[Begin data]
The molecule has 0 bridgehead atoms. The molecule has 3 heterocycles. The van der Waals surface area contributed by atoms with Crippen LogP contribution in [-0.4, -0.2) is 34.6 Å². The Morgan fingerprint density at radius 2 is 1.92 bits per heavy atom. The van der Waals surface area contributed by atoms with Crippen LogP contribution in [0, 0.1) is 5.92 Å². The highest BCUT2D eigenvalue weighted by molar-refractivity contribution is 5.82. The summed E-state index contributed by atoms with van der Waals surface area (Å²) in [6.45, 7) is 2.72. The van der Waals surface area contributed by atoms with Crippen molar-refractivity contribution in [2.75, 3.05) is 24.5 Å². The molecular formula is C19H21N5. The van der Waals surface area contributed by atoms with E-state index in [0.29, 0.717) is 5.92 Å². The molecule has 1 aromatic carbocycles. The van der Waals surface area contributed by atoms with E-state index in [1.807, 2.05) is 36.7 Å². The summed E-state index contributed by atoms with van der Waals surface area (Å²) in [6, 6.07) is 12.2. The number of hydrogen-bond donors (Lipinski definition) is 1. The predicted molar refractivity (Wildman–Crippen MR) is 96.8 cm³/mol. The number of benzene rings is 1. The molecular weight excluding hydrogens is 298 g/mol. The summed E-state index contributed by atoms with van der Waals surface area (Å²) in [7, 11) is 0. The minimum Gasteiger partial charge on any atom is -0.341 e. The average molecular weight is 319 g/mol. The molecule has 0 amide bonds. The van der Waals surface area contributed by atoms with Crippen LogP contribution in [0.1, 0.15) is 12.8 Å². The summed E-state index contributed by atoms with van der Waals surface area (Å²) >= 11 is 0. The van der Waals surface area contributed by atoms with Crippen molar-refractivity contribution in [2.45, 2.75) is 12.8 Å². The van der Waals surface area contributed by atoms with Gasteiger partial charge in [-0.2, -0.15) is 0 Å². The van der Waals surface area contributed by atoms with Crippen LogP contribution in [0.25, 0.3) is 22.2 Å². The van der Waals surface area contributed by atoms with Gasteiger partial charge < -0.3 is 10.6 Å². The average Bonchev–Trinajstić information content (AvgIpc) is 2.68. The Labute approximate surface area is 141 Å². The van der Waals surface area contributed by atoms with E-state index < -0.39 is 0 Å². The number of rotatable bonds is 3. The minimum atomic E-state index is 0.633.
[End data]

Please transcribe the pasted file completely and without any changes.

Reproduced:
The molecule has 0 bridgehead atoms. The molecule has 3 heterocycles. The van der Waals surface area contributed by atoms with Crippen LogP contribution in [-0.4, -0.2) is 34.6 Å². The Morgan fingerprint density at radius 2 is 1.92 bits per heavy atom. The van der Waals surface area contributed by atoms with Crippen LogP contribution in [0, 0.1) is 5.92 Å². The highest BCUT2D eigenvalue weighted by molar-refractivity contribution is 5.82. The summed E-state index contributed by atoms with van der Waals surface area (Å²) in [6.45, 7) is 2.72. The van der Waals surface area contributed by atoms with Crippen molar-refractivity contribution in [2.75, 3.05) is 24.5 Å². The molecular formula is C19H21N5. The van der Waals surface area contributed by atoms with E-state index in [0.29, 0.717) is 5.92 Å². The molecule has 1 aromatic carbocycles. The van der Waals surface area contributed by atoms with E-state index in [1.807, 2.05) is 36.7 Å². The summed E-state index contributed by atoms with van der Waals surface area (Å²) in [6, 6.07) is 12.2. The number of hydrogen-bond donors (Lipinski definition) is 1. The predicted molar refractivity (Wildman–Crippen MR) is 96.8 cm³/mol. The number of benzene rings is 1. The molecular weight excluding hydrogens is 298 g/mol. The summed E-state index contributed by atoms with van der Waals surface area (Å²) in [7, 11) is 0. The minimum Gasteiger partial charge on any atom is -0.341 e. The average molecular weight is 319 g/mol. The molecule has 0 amide bonds. The van der Waals surface area contributed by atoms with Crippen LogP contribution in [0.1, 0.15) is 12.8 Å². The summed E-state index contributed by atoms with van der Waals surface area (Å²) >= 11 is 0. The van der Waals surface area contributed by atoms with Crippen molar-refractivity contribution in [2.45, 2.75) is 12.8 Å². The van der Waals surface area contributed by atoms with Gasteiger partial charge in [-0.2, -0.15) is 0 Å². The van der Waals surface area contributed by atoms with Crippen LogP contribution in [0.25, 0.3) is 22.2 Å². The van der Waals surface area contributed by atoms with Gasteiger partial charge < -0.3 is 10.6 Å². The average Bonchev–Trinajstić information content (AvgIpc) is 2.68. The Labute approximate surface area is 141 Å². The van der Waals surface area contributed by atoms with E-state index < -0.39 is 0 Å². The number of rotatable bonds is 3. The minimum atomic E-state index is 0.633.